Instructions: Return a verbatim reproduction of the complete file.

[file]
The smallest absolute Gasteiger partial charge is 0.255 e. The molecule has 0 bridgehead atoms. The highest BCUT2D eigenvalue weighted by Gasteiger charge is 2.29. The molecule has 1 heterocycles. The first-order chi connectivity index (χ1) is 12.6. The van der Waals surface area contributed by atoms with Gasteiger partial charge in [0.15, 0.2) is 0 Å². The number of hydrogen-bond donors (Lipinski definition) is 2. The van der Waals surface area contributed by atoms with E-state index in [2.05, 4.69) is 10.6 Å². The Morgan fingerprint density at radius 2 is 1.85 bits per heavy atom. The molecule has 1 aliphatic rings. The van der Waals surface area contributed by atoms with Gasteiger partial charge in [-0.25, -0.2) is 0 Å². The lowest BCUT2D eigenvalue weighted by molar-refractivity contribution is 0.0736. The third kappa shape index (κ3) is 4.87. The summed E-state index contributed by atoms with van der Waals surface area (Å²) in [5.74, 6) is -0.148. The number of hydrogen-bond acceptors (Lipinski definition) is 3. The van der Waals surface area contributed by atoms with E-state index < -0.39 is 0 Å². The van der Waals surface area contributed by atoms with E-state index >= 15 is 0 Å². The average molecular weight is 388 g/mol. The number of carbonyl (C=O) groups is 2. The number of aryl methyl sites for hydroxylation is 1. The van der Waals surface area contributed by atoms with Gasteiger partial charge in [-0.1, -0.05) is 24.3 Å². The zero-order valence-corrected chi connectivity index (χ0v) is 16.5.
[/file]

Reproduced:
The smallest absolute Gasteiger partial charge is 0.255 e. The molecule has 0 bridgehead atoms. The highest BCUT2D eigenvalue weighted by Gasteiger charge is 2.29. The molecule has 1 heterocycles. The first-order chi connectivity index (χ1) is 12.6. The van der Waals surface area contributed by atoms with Gasteiger partial charge in [0.15, 0.2) is 0 Å². The number of hydrogen-bond donors (Lipinski definition) is 2. The van der Waals surface area contributed by atoms with E-state index in [2.05, 4.69) is 10.6 Å². The Morgan fingerprint density at radius 2 is 1.85 bits per heavy atom. The molecule has 1 aliphatic rings. The van der Waals surface area contributed by atoms with Gasteiger partial charge in [-0.25, -0.2) is 0 Å². The lowest BCUT2D eigenvalue weighted by molar-refractivity contribution is 0.0736. The third kappa shape index (κ3) is 4.87. The summed E-state index contributed by atoms with van der Waals surface area (Å²) in [5.74, 6) is -0.148. The number of hydrogen-bond acceptors (Lipinski definition) is 3. The van der Waals surface area contributed by atoms with E-state index < -0.39 is 0 Å². The van der Waals surface area contributed by atoms with E-state index >= 15 is 0 Å². The average molecular weight is 388 g/mol. The number of carbonyl (C=O) groups is 2. The number of aryl methyl sites for hydroxylation is 1. The van der Waals surface area contributed by atoms with Gasteiger partial charge in [-0.1, -0.05) is 24.3 Å². The zero-order valence-corrected chi connectivity index (χ0v) is 16.5.